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Angels Crest (2011) Print E-mail
Saturday, 31 March 2012
Image“Angels Crest” is another independent feature that longs to be something more than what comes across in the end.  The film has some merits, but most of it is “been there, done that.”

The film is based on a novel, not exactly best-selling from what I’ve found.  Nevertheless, the adaptation to film is one of the big concerns for those that have read the book.  Not having read the book I cannot comment on this notion, but be forewarned.

“Angels Crest” is a simple story.  A 3 year-old boy disappears in the middle of a blizzard after being left in the truck alone for 15 to 20 minutes by his father who goes in search of a deer.  A massive hunt for the boy ensues, only to find him the next morning frozen to death.  This is tough to pull off because one, it has been done before (“Snow Angels” comes to mind), and two there are a number of pitfalls.  First, who leaves their child “asleep” in a car seat locked in a truck with the heater on and widows shut during a snowstorm to follow a deer?  Ummm, no one I know of.  Second, the boy is found less than a quarter mile from the truck.  The search party searched all day and into the night.  What search starts miles out and works backward toward the truck?  The boy should have been found fairly easily.

The other pitfall here is that the film tries to keep you guessing as to whether there was foul play involved or whether the toddler simply got up and walked away.  I’ll give you a clue, it is not as suspenseful as they want you to think and it is anti-climatic. As independent films go, there are some fairly slow-moving sequences, lots of fat that could have been trimmed.  In the end the film tells a tale but leaves it full of holes.  Development is its main problem.  Relationships, locations and rationales are not developed nor explained at any point.  You sit through the film trying to figure out who everyone is and why one or another is acting the way they do.  Was I at all interested in pursuing this, I would read the book and see if questions are answered.  My sneaky suspicion is that this book to film adaption was poorly done.

The Blu-ray comes with a sound video encode.  The locations are beautifully shot.  Details of the woodlands are crisp and clean.  Textures are a little flat at times.  Colors are muted and accurate to the landscape.  Fleshtones remain fairly accurate throughout.  There are no significant artifacting or noise issues of any kind.  Black levels remain decent throughout, providing details in the dark and good shadow delineation.  All is not perfect, but in terms of independent filmmaking this a fine presentation.  It doesn’t live up to the standards set by Magnolia’s recent release of “Melancholia,” but it is still pleasant.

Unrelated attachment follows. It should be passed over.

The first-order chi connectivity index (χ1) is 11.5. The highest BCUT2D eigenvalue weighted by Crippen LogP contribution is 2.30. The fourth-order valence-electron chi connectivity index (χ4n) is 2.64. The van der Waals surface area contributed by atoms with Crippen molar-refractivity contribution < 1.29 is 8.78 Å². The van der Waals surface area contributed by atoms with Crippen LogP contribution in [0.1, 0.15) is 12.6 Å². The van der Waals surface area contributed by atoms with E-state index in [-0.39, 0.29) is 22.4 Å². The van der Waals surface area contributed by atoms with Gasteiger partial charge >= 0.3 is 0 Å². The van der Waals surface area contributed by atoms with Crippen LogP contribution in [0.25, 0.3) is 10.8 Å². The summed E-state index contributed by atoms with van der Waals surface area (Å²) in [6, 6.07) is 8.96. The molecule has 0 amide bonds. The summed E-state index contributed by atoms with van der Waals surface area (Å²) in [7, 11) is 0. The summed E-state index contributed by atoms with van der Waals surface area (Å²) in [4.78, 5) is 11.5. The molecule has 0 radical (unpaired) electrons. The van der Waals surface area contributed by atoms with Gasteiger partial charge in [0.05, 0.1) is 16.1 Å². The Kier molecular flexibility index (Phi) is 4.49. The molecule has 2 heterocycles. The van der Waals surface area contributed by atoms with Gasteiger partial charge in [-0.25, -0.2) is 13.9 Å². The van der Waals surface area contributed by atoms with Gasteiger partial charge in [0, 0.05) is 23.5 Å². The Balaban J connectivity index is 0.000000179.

The audio quality is far more conservative than the video.  The 5.1 lossless audio track doesn’t do much more than stereo throughout the film.  There is some bled ambience in the rear channels, but it seems as the film progresses the attention to detail in the rear speakers becomes weaker.  Almost as if the sound designers started to lose focus (or budget cuts).  The dialogue is crisp and clear.  The music is decent and nicely prioritized.  There is nothing way of LFE and dynamics are better than to be expected.  There isn’t much to say about this audio track.  Clean and clear but lacking detail.

The Blu-ray comes with deleted scenes with commentary by the director.  There are cast interviews, the film’s trailer and an HDNet featurette, which is essentially a making-of.

“Angels Crest” is not the best film in the world, and maybe it is just because the films of late have been sluggish, but the adaptation of this book-to-film seems to be lacking.  The audio and video qualities are accurate but ultimately forgettable.  Might be worth a rent if you find yourself drawn to the story or have an affinity for any of the actors.

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